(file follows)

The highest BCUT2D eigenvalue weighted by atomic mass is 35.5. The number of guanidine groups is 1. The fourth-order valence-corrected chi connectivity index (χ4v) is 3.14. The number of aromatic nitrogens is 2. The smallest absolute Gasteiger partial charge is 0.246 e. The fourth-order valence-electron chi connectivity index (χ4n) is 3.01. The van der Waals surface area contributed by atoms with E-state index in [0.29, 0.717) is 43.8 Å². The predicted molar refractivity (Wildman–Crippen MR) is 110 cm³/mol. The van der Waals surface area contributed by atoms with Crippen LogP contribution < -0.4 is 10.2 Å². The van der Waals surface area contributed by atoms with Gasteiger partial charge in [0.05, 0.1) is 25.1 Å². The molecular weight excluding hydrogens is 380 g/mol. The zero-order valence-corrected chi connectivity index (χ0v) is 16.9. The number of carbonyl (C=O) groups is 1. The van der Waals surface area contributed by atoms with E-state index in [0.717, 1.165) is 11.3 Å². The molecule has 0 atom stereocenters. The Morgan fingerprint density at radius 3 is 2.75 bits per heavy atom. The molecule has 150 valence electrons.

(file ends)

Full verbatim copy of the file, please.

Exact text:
The highest BCUT2D eigenvalue weighted by atomic mass is 35.5. The number of guanidine groups is 1. The fourth-order valence-corrected chi connectivity index (χ4v) is 3.14. The number of aromatic nitrogens is 2. The smallest absolute Gasteiger partial charge is 0.246 e. The fourth-order valence-electron chi connectivity index (χ4n) is 3.01. The van der Waals surface area contributed by atoms with E-state index in [0.29, 0.717) is 43.8 Å². The predicted molar refractivity (Wildman–Crippen MR) is 110 cm³/mol. The van der Waals surface area contributed by atoms with Crippen LogP contribution < -0.4 is 10.2 Å². The van der Waals surface area contributed by atoms with Gasteiger partial charge in [0.05, 0.1) is 25.1 Å². The molecular weight excluding hydrogens is 380 g/mol. The zero-order valence-corrected chi connectivity index (χ0v) is 16.9. The number of carbonyl (C=O) groups is 1. The van der Waals surface area contributed by atoms with E-state index in [0.717, 1.165) is 11.3 Å². The molecule has 0 atom stereocenters. The Morgan fingerprint density at radius 3 is 2.75 bits per heavy atom. The molecule has 150 valence electrons.